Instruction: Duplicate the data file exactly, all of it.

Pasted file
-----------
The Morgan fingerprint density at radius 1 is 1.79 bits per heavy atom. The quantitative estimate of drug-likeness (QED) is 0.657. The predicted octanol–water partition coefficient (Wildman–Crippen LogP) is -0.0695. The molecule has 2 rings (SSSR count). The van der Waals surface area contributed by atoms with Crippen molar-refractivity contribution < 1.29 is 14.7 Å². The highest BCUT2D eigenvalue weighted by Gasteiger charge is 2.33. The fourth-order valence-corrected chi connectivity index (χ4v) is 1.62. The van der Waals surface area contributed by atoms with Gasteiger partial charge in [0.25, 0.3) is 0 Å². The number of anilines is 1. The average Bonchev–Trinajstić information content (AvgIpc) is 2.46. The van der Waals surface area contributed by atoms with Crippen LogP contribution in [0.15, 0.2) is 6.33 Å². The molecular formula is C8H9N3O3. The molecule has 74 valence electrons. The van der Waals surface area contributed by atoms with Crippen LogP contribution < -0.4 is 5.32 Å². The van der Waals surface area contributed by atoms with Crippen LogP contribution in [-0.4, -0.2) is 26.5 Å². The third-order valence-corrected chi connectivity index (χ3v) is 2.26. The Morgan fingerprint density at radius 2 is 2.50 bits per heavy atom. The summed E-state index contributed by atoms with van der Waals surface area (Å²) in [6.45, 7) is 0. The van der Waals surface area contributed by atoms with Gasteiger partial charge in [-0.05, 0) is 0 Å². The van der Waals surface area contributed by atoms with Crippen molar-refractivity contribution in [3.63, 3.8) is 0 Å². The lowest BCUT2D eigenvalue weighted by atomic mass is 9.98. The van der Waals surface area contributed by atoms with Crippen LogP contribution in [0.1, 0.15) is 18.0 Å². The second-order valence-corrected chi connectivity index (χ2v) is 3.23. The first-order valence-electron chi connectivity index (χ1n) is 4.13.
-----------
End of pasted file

The Morgan fingerprint density at radius 1 is 1.79 bits per heavy atom. The quantitative estimate of drug-likeness (QED) is 0.657. The predicted octanol–water partition coefficient (Wildman–Crippen LogP) is -0.0695. The molecule has 2 rings (SSSR count). The van der Waals surface area contributed by atoms with Crippen molar-refractivity contribution < 1.29 is 14.7 Å². The highest BCUT2D eigenvalue weighted by Gasteiger charge is 2.33. The fourth-order valence-corrected chi connectivity index (χ4v) is 1.62. The van der Waals surface area contributed by atoms with Gasteiger partial charge in [0.25, 0.3) is 0 Å². The number of anilines is 1. The average Bonchev–Trinajstić information content (AvgIpc) is 2.46. The van der Waals surface area contributed by atoms with Crippen LogP contribution in [0.15, 0.2) is 6.33 Å². The molecular formula is C8H9N3O3. The molecule has 74 valence electrons. The van der Waals surface area contributed by atoms with Crippen LogP contribution < -0.4 is 5.32 Å². The van der Waals surface area contributed by atoms with Crippen LogP contribution in [-0.4, -0.2) is 26.5 Å². The third-order valence-corrected chi connectivity index (χ3v) is 2.26. The Morgan fingerprint density at radius 2 is 2.50 bits per heavy atom. The summed E-state index contributed by atoms with van der Waals surface area (Å²) in [6.45, 7) is 0. The van der Waals surface area contributed by atoms with Gasteiger partial charge in [-0.05, 0) is 0 Å². The van der Waals surface area contributed by atoms with Crippen molar-refractivity contribution in [3.63, 3.8) is 0 Å². The lowest BCUT2D eigenvalue weighted by atomic mass is 9.98. The van der Waals surface area contributed by atoms with Crippen LogP contribution in [0.1, 0.15) is 18.0 Å². The second-order valence-corrected chi connectivity index (χ2v) is 3.23. The first-order valence-electron chi connectivity index (χ1n) is 4.13.